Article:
"The Dr. (Coke) and Mr. Creighton accordingly met him (Mr. Wesley) in Bristol, July 27th, 1784, when, with their assistance, he (Mr. Wesley) ordained Mr. Richard Whatcoat and Mr. Thomas Vasey, presbyters for America: and he (Mr. Wesley) did afterwards ordain Dr. Coke, superintendent, giving him letters of ordination under his hand and seal, and at the same time a letter to be printed and circulated in America."
Mr. Wesley, therefore, though himself but a presbyter in the English Church, raises two gentlemen to the order of presbyters not only, but also confers "fuller powers" upon a fellow-presbyter, by conferring upon him the order of superintendent: a superior or "fuller power," originating from a source inferior to itself!
Bearing in mind that the record of these events is framed in view of the principle of Episcopacy as already laid down, and to which Mr. Wesley and his followers professed so strong an attachment: there is certainly nothing unreasonable in the expectation, that some reasons should be offered in justification of the above measure, by the apologists of that order. Such apologies have been offered. One, by Mr. Wesley in his own behalf, as contained in the letter given to Dr. Coke at the time of his ordination, and which was printed and circulated in America upon his arrival here; of which the following
is an extract. Speaking of the provinces after their erection into independent states, he says:
"No one either exercises or claims any ecclesiastical authority (over them) at all. In this peculiar situation some thousands of the inhabitants of these States desire my advice; and in compliance with their desire I have drawn up a little sketch.
"For many years I have been importuned from time to time, to exercise the right of ordaining part of our travelling preachers. But I have still refused: not only for peace' sake, but because I was determined, as little as possible to violate the established order of the national church to which I belonged.
"But the case is widely different between England and North America. Here there are bishops who have a legal jurisdiction. In America there are none within any parish ministry. Here, therefore, my scruples are at an end: and I conceive myself at full liberty, as I violate no order, and invade no man's right, by appointing and sending labourers into the harvest," &c.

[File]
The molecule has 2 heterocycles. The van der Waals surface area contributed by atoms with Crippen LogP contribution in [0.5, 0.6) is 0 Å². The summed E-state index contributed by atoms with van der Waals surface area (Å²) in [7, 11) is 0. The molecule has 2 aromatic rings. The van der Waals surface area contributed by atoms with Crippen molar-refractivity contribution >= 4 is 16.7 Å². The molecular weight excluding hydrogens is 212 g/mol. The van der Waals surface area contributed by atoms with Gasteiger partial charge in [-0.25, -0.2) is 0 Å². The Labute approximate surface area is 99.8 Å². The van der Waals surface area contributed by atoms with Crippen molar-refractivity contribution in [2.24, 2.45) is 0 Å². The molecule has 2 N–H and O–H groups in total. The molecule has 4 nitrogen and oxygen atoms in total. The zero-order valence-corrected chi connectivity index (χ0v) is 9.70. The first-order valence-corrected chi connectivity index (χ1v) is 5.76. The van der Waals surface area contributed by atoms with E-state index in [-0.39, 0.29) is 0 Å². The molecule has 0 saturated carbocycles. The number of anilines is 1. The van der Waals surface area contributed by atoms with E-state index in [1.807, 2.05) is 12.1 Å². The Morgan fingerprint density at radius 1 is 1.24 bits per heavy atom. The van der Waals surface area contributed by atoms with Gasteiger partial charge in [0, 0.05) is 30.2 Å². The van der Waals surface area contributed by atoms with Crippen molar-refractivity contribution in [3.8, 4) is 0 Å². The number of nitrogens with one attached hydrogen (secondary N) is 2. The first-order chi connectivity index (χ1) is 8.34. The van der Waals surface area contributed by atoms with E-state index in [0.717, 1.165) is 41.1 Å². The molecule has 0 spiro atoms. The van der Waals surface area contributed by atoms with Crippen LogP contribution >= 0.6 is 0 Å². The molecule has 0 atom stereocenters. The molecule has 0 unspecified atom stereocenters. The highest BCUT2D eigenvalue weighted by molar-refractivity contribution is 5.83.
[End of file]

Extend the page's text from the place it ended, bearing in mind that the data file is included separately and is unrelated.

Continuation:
The misfortune, however, of this apology is, that though the exercise of these ordaining powers as assumed by Mr. Wesley were to take effect in America, yet they were performed in the presence, and consequently in direct violation of, laws, both legal and ecclesiastical, which his ordination vows as a presbyter of the English Church, bound him most solemnly to support. Above all, whatever changes might have been effected in the legal jurisdiction of the English bishops over the churches in the States, subsequently to their severance from Great Britain: the separation of the two countries by ten thousand oceans could never nullify his obligation to preserve inviolate an ecclesiastical constitution, to the scriptural and primitive character of which he had sworn allegianc e.
Nor was Mr. Wesley ignorant of the doctrine of Episcopacy, as is evident from the following incident. Early in the year 1763, Erasmus, Bishop of Arcadia, in Crete, visited London. "Mr. Wesley made inquiry concerning the reality of his office, and was fully satisfied that he was a true bishop. Mr. Wesley then applied to him to ordain Dr. Jones, in order to assist him in administering the Lord's Supper to his societies, which he did." It is clear from this circumstance, that Mr. Wesley was conscious of his want of power as a presbyter, to ordain Dr. Jones.
Again, as already observed, at the very time of the publication of the above circular, there were a considerable number of Episcopal clergymen in the States, at whose hands Mr. Wesley's societies might have enjoyed the sacraments.
Nor is this all. So far as the provision of an episcopacy for the States was concerned, it was well known, at the time of the Bristol ordination, that Dr. Seabury had been nigh two years in England, to solicit episcopal consecration; and though in consequence of some legal difficulties, he failed in obtaining it from the English bishops, yet, repairing to Scotland, he soon after obtained it at the hands of three Scotch bishops.
In view of these circumstances, therefore, if not upon the ground of necessity, it has at least been thought expedient to attempt a justification of this assumption of episcopal prerogatives by Mr. Wesley on other grounds. Hence, while some have advanced the plea of his superior holiness to this end, others, as Dr. Phœbus, formerly of New York, have claimed for him an extraordinary mission, as a new apostle, &c.
Without intending any thing invidious, we shall pass over these apologists, with a view to an introduction of the reader to the position held by the Rev. Charles Wesley, relatively to the above transaction of his brother John. They had now walked together as "friends for above seventy years, and fellow-labourers for above fifty." In the same letter to Dr. Chandler, already alluded to, speaking of the Bristol ordination, he holds the following language: "For fifty years we kept the sheep in the fold.". "I can scarcely yet believe, that in his eighty-second year, my brother, my old intimate friend and companion, should have assumed the episcopal character, ordained elders, consecrated a bishop, and sent him to ordain lay-preaching in America. I was then in Bristol at his elbow; yet he never gave me the least hint of his intention." And he then demands,-"How was he surprised into so rash an action?"
In Dr. Whitehead's "Life of Wesley," he affirms that Dr. Coke wrote to Mr. Wesley, "urging him to ordain him bishop," &c.; of which transaction he says, "That the person who advised the measure, would be proved to have been a felon to Methodism, and to have stuck an assassinating knife into the vitals of its body."
These facts, to our mind, tend but to show the influence and ultimate triumph of importunity of an ambitious ecclesiastic, over the better judgment of one bending under the infirmity of old age. Yet, the Rev. Charles Wesley would almost seem to withhold from his aged brother the advantages of these extenuating circumstances; for he adds:
"Lord Mansfield told me last year, that ordination (i. e. by a presbyter,) was separation. This my brother does not, and will not see; or that he has renounced the principles and practices of his whole